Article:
Last spring, an industry task force led by David Martin, the fellow in the Executive Chairman chair at Calgary based Smart Technologies. As co-founder of a great $400M startup story in Calgary, he understands what is needed to incent industry. Thanks and kudos to everyone that participated in the task force!
The Alberta Government was smart enough to listen … in Tuesday’s 2008 Alberta Budget, Premier Stelmach said “Alberta prospers through innovation and lifelong learning.” High-Tech in Alberta is one of the main benefactors of budget increases … up 9.3% from 2007. I thought the whole thing is pretty well thought out.
And, representative of the boom we’re experiencing: Alberta will spend a total budget record of $37 billion vs. $33 billion last year.
To broaden the base of our economy, a new Alberta Enterprise Corporation will receive $100 million, and boost access to capital for early-stage, knowledge-based companies. A new Scientific Research and Experimental Development Tax Credit will provide incentives for businesses to invest in research and development, starting at $60 million and growing over time.
Honourable Iris Evens, Minister of Finance and Enterprise
In addition to the $100M investment and a 10% (max. $400K) refundable tax credit for businesses, Alberta has also matched the Fed’s accelerated CCA depreciation on computers, software, green energy equipment and other such things.
Here’s a quick summary of all the high-tech goodies in the budget:
Value-Added and Innovation
- Implement strategies to increase upgrading and refining capacity in Alberta
- Encourage technology commercialization and increase the Canadian venture capital invested in Alberta, in part by establishing the $100M Alberta Enterprise Fund;
- Develop and implement a framework that defines roles and mandates for publicly funded organizations that support world class research and innovation in Alberta;
- Introduce a 10% tax credit to stimulate private sector Scientific Research and Experimental Development
- Develop and implement policies, initiatives and tools to help Alberta businesses to improve their productivity and global competitiveness;
- Strengthen and diversify the agriculture sector
- Increase post-secondary spaces available to health and trades over the next two years;
- Reduce the interest rate on student loans by 2.5% to prime
- Increase student participation and completion rates in health, math, science and Career and Technology Studies courses to grow the technology and science sectors.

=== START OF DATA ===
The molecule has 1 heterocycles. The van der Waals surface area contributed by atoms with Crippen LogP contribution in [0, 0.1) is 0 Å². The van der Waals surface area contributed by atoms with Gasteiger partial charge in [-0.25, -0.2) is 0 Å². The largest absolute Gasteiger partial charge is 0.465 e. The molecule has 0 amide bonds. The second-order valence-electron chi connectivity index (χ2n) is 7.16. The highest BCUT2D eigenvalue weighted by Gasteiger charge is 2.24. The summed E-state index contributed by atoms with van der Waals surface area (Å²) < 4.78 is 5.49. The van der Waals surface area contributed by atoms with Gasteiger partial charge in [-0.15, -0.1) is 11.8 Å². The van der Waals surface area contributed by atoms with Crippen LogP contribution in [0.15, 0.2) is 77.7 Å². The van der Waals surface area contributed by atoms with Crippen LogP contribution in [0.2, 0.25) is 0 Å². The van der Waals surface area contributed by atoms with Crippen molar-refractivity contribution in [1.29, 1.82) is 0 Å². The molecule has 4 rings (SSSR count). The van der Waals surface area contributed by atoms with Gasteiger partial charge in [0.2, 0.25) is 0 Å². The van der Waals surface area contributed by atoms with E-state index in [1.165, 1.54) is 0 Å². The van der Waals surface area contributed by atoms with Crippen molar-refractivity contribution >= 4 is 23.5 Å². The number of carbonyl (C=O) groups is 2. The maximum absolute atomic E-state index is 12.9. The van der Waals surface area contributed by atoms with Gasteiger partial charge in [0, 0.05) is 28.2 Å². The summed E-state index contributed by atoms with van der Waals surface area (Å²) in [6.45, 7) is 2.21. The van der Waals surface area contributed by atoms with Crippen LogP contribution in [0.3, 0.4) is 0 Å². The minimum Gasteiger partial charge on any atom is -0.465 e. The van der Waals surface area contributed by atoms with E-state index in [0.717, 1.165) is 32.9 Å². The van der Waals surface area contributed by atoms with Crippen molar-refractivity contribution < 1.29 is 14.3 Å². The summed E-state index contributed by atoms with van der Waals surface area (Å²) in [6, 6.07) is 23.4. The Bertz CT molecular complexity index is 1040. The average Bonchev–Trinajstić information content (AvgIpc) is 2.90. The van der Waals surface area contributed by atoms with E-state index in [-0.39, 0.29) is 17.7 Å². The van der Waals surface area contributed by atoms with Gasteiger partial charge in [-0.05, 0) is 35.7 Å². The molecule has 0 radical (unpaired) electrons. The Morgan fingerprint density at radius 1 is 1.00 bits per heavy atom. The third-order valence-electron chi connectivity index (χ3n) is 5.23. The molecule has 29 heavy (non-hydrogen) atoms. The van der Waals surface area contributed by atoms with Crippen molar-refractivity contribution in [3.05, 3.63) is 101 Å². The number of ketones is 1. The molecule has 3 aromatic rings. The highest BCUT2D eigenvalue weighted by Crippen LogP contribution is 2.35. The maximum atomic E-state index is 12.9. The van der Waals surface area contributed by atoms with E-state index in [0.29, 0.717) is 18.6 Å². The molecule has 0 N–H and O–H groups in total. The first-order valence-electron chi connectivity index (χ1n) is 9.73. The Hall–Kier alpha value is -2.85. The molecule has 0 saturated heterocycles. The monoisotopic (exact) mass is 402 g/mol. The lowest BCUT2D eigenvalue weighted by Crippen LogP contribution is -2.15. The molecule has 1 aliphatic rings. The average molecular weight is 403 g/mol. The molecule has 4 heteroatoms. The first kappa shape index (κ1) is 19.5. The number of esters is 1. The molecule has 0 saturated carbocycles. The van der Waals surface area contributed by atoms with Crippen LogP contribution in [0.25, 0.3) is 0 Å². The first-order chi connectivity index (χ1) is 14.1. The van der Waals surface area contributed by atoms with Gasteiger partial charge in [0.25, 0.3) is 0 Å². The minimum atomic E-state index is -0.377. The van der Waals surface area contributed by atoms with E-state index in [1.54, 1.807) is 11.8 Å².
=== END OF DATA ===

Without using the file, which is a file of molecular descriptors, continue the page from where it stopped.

I like that it incorporates both education and technology … the Dell and Intuit Canada departure from Edmonton had lots to do with a knowledge worker shortage. Not to mention the region no longer enjoys the cost advantage it had 5 years ago. (I personally still think it’s a great place to live, if you want my 2 cents worth).
The budget represented only part of the task force recommendations (although they were certainly some of the good parts) … it’ll be interesting if they will adopt the rest in the future.
I’d personally still like to see flow-through shares of high-tech companies for investors. Without this, the private investment community has a hard time not justifying investing oil and gas ventures … the refundable tax credit provides an immediate return on investment.
An interesting aspect of the spending is that it’s based on oil: US$78 / barrel and gas: C$6.75 / gigajuole. Oil prices have reached all time high over $118 barrel, and gas prices have been soaring. The budget also speaks to what the gov’t will do with the surplus revenue. A $1 change in the price of oil means a $130 million change to Alberta’s profit situation … that’s not chump change!
On a side note about the prices at the pump this summer, as my buddy Jeff Goguen says: “Don’t complain about it … invest in oil and gas companies that are making money. That way you get the upside, too”
The Canadian Federation of Independent Business and the Canadian Taxpayers Federation are worried that high-tech incentives echo the early 1990s, when provincial intervention in the marketplace left taxpayers holding the bag on lotsa unsuccessful failed private-public ventures.
I think the big difference now in high-tech is that there are many experienced second and third generation entrepreneurs running new businesses, in both Edmonton and Calgary. There is also a lot more private money in the game. So, while some investments will still fail, I expect the success rate to increase, thus reducing the risk of investment. Plus, the payouts are getting bigger … there’s been several $50M to $800M success stories in both cities.
I’d like y’all to let me know what you think of it … please make comments below!